Submitted Successfully!
To reward your contribution, here is a gift for you: A free trial for our video production service.
Thank you for your contribution! You can also upload a video entry or images related to this topic.
Version Summary Created by Modification Content Size Created at Operation
1 -- 2454 2023-06-27 12:02:31 |
2 format Meta information modification 2454 2023-06-28 05:25:26 | |
3 format Meta information modification 2454 2023-06-29 09:00:27 |

Video Upload Options

Do you have a full video?


Are you sure to Delete?
If you have any further questions, please contact Encyclopedia Editorial Office.
Fakhreddine, O.; Gharbia, Y.; Derakhshandeh, J.F.; Amer, A.M. Hydrogen Fuel Cells in Transportation. Encyclopedia. Available online: (accessed on 14 April 2024).
Fakhreddine O, Gharbia Y, Derakhshandeh JF, Amer AM. Hydrogen Fuel Cells in Transportation. Encyclopedia. Available at: Accessed April 14, 2024.
Fakhreddine, Omar, Yousef Gharbia, Javad Farrokhi Derakhshandeh, Ahmed M Amer. "Hydrogen Fuel Cells in Transportation" Encyclopedia, (accessed April 14, 2024).
Fakhreddine, O., Gharbia, Y., Derakhshandeh, J.F., & Amer, A.M. (2023, June 27). Hydrogen Fuel Cells in Transportation. In Encyclopedia.
Fakhreddine, Omar, et al. "Hydrogen Fuel Cells in Transportation." Encyclopedia. Web. 27 June, 2023.
Hydrogen Fuel Cells in Transportation

Conventional transportation systems are facing many challenges related to reducing fuel consumption, noise, and pollutants to satisfy rising environmental and economic criteria. These requirements have prompted many researchers and manufacturers in the transportation sector to look for cleaner, more efficient, and more sustainable alternatives. An overview of the application of hydrogen fuel cells in the transportation sector is presented.

Hydrogen Fuel Cells Transportation Systems Renewable Energy Hybrid Electric Vehicles Emissions Clean Urban

1. Introduction

Powertrains based on fuel cell systems could partially or completely replace their conventional counterparts used in all modes of transport, starting from small ones, such as scooters, to large mechanisms such as commercial airplanes. Since hydrogen fuel cells (HFCs) emit only water and heat as byproducts and have higher energy conversion efficiency in comparison with other conventional systems, it has become tempting for many scholars to explore their potential for resolving the environmental and economic concerns associated with the transportation sector. This research thoroughly reviews the principles and applications of fuel cell systems for the main transportation schemes, including scooters, bicycles, motorcycles, cars, buses, trains, and aerial vehicles. The research showed that fuel cells would soon become the powertrain of choice for most modes of transportation.

2. Motorcycles, Scooters, and Bicycles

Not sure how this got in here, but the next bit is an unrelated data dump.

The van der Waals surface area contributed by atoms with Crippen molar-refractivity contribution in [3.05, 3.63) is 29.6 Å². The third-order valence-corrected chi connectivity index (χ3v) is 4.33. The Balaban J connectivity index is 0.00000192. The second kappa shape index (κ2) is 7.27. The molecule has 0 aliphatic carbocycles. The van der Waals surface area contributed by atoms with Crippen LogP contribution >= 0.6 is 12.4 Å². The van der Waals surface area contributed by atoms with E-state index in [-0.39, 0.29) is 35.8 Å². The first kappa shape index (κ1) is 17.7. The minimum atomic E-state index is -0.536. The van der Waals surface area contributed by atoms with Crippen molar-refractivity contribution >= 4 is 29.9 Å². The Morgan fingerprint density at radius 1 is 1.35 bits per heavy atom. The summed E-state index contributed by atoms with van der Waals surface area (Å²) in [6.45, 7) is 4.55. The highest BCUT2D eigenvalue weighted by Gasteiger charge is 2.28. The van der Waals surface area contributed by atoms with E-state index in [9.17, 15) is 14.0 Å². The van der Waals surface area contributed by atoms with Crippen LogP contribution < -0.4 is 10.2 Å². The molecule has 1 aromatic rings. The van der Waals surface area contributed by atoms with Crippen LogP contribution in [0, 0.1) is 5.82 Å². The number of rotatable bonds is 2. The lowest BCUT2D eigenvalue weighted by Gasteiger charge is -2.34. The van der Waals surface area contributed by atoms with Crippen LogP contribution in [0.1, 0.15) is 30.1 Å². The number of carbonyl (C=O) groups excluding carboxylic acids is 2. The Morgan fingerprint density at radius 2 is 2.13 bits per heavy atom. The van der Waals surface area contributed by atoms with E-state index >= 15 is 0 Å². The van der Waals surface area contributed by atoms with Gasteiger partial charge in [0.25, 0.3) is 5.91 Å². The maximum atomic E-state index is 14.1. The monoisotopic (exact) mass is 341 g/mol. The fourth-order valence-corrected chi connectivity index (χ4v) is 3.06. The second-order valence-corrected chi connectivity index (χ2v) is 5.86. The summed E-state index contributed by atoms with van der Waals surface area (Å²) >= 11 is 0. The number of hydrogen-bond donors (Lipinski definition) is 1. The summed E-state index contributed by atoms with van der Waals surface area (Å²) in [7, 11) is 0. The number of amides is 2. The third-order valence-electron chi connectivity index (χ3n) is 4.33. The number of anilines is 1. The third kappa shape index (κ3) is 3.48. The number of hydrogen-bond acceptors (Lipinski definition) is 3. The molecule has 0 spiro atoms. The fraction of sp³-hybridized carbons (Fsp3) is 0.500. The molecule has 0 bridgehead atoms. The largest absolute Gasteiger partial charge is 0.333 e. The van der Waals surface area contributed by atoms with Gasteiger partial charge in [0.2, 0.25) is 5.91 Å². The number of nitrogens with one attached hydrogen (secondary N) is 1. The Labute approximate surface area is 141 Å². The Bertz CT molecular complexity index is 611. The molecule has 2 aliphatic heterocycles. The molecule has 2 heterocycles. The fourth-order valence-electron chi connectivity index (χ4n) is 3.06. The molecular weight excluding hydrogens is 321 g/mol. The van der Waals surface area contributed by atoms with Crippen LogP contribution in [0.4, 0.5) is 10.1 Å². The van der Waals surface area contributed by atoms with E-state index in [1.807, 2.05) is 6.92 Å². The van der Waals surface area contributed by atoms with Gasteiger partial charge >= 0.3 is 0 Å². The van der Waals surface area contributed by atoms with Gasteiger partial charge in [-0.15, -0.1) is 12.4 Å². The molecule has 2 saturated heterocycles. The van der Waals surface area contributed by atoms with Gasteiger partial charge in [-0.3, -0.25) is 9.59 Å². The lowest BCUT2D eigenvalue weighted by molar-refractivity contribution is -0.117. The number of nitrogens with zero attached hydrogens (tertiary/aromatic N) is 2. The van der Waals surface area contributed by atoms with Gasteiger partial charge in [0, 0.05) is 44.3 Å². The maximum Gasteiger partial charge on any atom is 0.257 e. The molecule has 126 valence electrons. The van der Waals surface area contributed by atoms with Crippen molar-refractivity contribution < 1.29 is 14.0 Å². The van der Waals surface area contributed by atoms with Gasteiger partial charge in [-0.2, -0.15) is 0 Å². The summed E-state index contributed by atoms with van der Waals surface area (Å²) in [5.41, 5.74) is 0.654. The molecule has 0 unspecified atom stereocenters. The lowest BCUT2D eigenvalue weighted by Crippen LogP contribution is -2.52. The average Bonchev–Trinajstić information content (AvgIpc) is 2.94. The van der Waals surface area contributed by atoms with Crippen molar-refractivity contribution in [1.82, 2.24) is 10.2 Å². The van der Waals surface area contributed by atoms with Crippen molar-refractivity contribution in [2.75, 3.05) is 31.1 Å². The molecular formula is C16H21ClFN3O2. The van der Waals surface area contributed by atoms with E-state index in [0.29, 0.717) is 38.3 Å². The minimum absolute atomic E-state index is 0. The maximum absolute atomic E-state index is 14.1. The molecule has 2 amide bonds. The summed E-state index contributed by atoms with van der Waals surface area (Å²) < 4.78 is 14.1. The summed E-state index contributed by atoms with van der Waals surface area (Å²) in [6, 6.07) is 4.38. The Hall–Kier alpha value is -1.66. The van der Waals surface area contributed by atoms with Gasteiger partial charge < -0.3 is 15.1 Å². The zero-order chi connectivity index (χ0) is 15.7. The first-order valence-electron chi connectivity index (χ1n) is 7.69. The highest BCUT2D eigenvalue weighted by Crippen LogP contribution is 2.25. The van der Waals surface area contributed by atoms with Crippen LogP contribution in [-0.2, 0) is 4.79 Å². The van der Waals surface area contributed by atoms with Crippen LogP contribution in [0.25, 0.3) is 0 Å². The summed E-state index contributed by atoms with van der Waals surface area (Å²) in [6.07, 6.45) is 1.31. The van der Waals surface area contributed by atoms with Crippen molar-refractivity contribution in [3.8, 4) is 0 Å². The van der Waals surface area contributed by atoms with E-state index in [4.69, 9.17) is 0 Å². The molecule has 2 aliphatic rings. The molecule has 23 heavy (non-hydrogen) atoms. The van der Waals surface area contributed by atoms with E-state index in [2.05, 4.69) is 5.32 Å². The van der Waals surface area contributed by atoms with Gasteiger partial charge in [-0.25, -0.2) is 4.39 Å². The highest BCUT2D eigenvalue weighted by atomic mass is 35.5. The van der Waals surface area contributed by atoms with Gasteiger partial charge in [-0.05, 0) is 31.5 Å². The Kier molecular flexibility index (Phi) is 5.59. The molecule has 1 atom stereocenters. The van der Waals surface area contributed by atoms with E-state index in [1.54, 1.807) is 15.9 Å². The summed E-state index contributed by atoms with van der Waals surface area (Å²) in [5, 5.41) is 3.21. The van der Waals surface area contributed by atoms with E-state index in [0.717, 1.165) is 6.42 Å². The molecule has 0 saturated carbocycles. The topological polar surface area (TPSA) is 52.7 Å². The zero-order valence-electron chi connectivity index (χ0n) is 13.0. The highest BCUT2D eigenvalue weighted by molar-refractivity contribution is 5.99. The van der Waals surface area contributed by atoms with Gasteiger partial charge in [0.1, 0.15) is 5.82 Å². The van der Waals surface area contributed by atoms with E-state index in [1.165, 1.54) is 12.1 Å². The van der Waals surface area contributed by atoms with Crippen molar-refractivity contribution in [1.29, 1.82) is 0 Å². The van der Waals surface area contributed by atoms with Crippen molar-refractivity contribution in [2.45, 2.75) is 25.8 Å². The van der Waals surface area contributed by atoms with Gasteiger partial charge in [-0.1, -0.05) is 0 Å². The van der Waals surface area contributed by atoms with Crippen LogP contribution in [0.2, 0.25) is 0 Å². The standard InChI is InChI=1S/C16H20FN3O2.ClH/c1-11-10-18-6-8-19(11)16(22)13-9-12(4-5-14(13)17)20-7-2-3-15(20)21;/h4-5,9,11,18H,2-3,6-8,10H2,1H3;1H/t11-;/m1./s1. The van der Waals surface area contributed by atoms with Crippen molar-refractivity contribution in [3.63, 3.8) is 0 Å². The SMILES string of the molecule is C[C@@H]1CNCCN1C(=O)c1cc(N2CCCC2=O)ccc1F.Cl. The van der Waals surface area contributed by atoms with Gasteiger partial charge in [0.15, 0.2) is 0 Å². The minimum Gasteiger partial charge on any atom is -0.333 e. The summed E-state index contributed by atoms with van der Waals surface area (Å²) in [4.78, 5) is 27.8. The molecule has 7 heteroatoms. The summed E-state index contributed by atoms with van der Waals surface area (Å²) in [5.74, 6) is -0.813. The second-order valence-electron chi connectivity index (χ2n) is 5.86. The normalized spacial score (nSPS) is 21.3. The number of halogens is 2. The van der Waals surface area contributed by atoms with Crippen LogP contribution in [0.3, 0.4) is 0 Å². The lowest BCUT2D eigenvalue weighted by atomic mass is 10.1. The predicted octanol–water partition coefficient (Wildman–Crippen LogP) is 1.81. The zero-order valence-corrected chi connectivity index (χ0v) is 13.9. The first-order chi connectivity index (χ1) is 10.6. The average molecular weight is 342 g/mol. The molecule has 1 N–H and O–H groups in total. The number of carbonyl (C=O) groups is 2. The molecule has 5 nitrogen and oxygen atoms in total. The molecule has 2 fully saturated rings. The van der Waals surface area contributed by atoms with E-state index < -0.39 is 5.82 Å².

With the increase in traffic jams in major cities around the world, commuting via motorcycles, scooters, and bicycles has become very attractive for many. The manufacturers of these products are competing to make them even more attractive by making them more efficient and more comfortable. Pearl Hydrogen Power Source Technology Co of Shanghai, China, as a pioneer of two-wheeled vehicles powered by hydrogen, demonstrated the first hydrogen bicycle in 2007. Two-wheeled vehicles (TWV), such as bicycles and motorcycles, are common in transportation systems in many places and countries, notably in Asia, with numerous populations. Consequently, HFC two-wheeled vehicles can help meet air quality standards. In addition, they can affect noise pollution reduction [1].
The development of HFC motorcycles is still immature. Many HFC motorcycle and scooter concepts have been proposed [2][3][4][5][6], and many companies have attempted to construct various technologies and motorbike sizes employing a variety of fuel supplies, including HFCs [7]. Compared to gasoline-powered motorcycles, HFC motorcycles are relatively quiet and highly energy-efficient, with zero emissions. The benefits of HFC motorcycles, then, have the potential to minimize the problems associated with a gasoline-powered system and motivate users to acquire and use HFC motorcycle products [8].
The performance and development of electric motorcycles in Singapore and Malaysia were reported by Weigl et al. [3]. The scholars designed, manufactured, and examined an electrical motorcycle sample that used a combination of an HFC system, a lithium polymer battery pack, and an ultra-capacitor module. The interesting results revealed that the motorcycle can travel approximately 2400 km on hilly roads at 77 (km/h), even during heavy rain. The fuel consumption of the sample was 0.51 kg H2 per 100 km. The results guaranteed that the motorcycle could be built and used for actual road applications [3][9]. Compared to low-carbon transportation systems powered by fossil fuels, HFC sources stand out due to the high-efficiency electrochemical reactions in HFC batteries [10]. The employment of HFCs for evaluating the environmental sustainability of urban delivery systems was applied to different hydrogen vehicles in Italy by Bartolozzi et al. [11]. It was reported that transportation systems powered by HFCs provide a maximum efficiency of 63%, which is much higher than that of conventional fuel consumer engines in Italy.

3. Passenger Cars